Clegg met with President Asif Ali Zardari to discuss the flooding, and also spoke to him about his recent trip to Afghanistan where he met with Afghan President Hamid Karzai.

Pakistan: in photos

Pakistan facing second wave of death as flood crises worsens
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  • Pakistan Floods

    A Pakistani boy washes his face as volunteer teachers show how to practice proper hygiene at a camp for people affected by floods at Tibba Jamal Wala village in Muzaffargarh district, Punjab province, Pakistan on 1 September, 2010. Teachers from the Balamory school in nearby Multan travel to different camps everyday to teach flood affected children school subjects and proper hygiene to prevent the spread of disease. (AP Photo/Aaron Favila)Source: AP Photo/Aaron Favila
  • Pakistan Floods

    An aerial view shows a flooded area of Chuhar Jamali, Sindh province, southern Pakistan, 1 September, 2010. The floods have receded in parts of north and central Pakistan but are continuing in the south. (AP Photo/Vincent Thian)Source: AP Photo/Vincent Thian
  • Clegg visits Pakistan

    Britain's Deputy Prime Minister Nick Clegg (Right) speaks to Pakistan's President Ali Zardari, at the airport in the town of Sukkur, during a visit to southern Pakistan. (Andrew Winning/PA Wire/Press Association Images)Source: Andrew Winning/PA Wire/Press Association Images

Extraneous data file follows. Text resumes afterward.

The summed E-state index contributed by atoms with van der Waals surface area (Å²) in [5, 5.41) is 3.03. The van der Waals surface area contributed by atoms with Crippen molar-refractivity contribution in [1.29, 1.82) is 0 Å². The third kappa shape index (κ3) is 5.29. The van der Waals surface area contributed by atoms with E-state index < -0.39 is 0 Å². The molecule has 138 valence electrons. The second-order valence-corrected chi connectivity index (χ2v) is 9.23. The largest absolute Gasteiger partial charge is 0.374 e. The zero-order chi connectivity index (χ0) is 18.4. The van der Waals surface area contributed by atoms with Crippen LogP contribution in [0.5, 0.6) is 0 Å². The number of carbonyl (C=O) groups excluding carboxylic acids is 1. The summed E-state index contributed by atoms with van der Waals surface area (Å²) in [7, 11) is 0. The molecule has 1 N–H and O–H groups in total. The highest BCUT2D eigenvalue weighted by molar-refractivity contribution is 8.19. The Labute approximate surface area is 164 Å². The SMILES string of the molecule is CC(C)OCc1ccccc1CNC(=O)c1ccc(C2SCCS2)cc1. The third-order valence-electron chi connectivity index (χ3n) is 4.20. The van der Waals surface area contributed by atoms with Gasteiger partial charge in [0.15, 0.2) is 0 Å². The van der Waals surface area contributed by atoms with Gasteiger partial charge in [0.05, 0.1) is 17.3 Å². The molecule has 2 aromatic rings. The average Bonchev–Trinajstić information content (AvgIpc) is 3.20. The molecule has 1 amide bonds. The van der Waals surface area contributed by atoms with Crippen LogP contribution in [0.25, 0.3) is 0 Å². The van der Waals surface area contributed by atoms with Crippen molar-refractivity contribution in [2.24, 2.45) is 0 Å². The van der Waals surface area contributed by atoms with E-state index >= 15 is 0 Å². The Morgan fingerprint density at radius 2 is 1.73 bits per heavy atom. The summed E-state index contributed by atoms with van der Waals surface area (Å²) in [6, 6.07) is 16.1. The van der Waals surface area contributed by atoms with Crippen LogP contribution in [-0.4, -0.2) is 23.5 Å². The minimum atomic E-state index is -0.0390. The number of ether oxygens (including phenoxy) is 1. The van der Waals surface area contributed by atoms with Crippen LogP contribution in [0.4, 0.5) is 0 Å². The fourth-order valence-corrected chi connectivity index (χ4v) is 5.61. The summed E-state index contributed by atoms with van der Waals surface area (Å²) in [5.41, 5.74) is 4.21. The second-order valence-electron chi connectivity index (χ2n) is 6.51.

• Clegg visits Pakistan

    Britain's Deputy Prime Minister Nick Clegg speaks to a boy in an improvised school-room in a camp for people displaced by the floods, near the town of Sukkur, during a visit to southern Pakistan on 1 September, 2010. (Andrew Winning/PA Wire/Press Association Images)Source: Andrew Winning/PA Wire/Press Association Images
  • Pakistan Floods

    A man wades through floodwaters in Sajawal near Hyderabad, Pakistan on 1 September, 2010. Pakistan's economic growth will plunge 2 percentage points because of the floods and lead to "massive" job losses, the prime minister warned Wednesday in a speech that predicted a grim couple of years for the already fragile country. (AP Photo/Shakil Adil)Source: AP Photo/Shakil Adil
  • Pakistan Floods

    A family waiting for Army helicopter to drop relief at a flooded area in the southern city of Thatta, Sindh province, southern Pakistan, 1 September, 2010. (AP Photo/Vincent Thian)Source: AP Photo/Vincent Thian
  • Pakistan Floods

    Pakistani displaced by flooding reach for food aid given by volunteer along main road near Marli, Sindh province, southern Pakistan, Wednesday, Sept 1, 2010. (AP Photo/Vincent Thian)Source: AP Photo/Vincent Thian
  • Pakistan Floods

    People walk in flooded area of Sajawal near Hyderabad, Pakistan on 1 September, 2010. (AP Photo/Shakil Adil)Source: AP Photo/Shakil Adil
  • Pakistan Floods

    Pakistani women mourn over the death of their relative, who was died in the house collapsed due to heavy floodwaters in Lundi village near Karampur, in southern Pakistan, 1 September, 2010. (AP Photo/Anjum Naveed)Source: AP Photo/Anjum Naveed
  • Pakistan Floods

    A Pakistani boy helps rebuild their flood-damaged house in Muzaffargarh district, Punjab province, Pakistan, 31 August, 2010. (AP Photo/Aaron Favila)Source: AP Photo/Aaron Favila